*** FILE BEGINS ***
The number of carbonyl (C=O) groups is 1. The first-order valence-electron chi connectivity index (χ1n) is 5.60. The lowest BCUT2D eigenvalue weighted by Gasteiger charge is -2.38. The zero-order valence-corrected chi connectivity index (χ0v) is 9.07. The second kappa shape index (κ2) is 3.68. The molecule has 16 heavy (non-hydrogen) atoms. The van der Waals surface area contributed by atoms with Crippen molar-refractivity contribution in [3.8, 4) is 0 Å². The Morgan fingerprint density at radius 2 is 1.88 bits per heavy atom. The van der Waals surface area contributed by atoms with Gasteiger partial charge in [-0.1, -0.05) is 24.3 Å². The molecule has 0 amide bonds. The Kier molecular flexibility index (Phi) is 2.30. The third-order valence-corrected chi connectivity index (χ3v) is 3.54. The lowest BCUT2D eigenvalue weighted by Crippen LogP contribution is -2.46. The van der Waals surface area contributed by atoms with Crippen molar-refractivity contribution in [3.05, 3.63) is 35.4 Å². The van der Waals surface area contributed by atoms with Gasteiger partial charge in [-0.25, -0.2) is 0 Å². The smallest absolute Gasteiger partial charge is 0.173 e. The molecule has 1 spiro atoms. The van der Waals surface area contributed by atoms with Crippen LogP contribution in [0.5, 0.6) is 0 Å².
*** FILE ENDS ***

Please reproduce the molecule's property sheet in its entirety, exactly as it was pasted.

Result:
The number of carbonyl (C=O) groups is 1. The first-order valence-electron chi connectivity index (χ1n) is 5.60. The lowest BCUT2D eigenvalue weighted by Gasteiger charge is -2.38. The zero-order valence-corrected chi connectivity index (χ0v) is 9.07. The second kappa shape index (κ2) is 3.68. The molecule has 16 heavy (non-hydrogen) atoms. The van der Waals surface area contributed by atoms with Crippen molar-refractivity contribution in [3.8, 4) is 0 Å². The Morgan fingerprint density at radius 2 is 1.88 bits per heavy atom. The van der Waals surface area contributed by atoms with Gasteiger partial charge in [-0.1, -0.05) is 24.3 Å². The molecule has 0 amide bonds. The Kier molecular flexibility index (Phi) is 2.30. The third-order valence-corrected chi connectivity index (χ3v) is 3.54. The lowest BCUT2D eigenvalue weighted by Crippen LogP contribution is -2.46. The van der Waals surface area contributed by atoms with Crippen molar-refractivity contribution in [3.05, 3.63) is 35.4 Å². The van der Waals surface area contributed by atoms with Gasteiger partial charge in [-0.25, -0.2) is 0 Å². The smallest absolute Gasteiger partial charge is 0.173 e. The molecule has 1 spiro atoms. The van der Waals surface area contributed by atoms with Crippen LogP contribution in [0.5, 0.6) is 0 Å².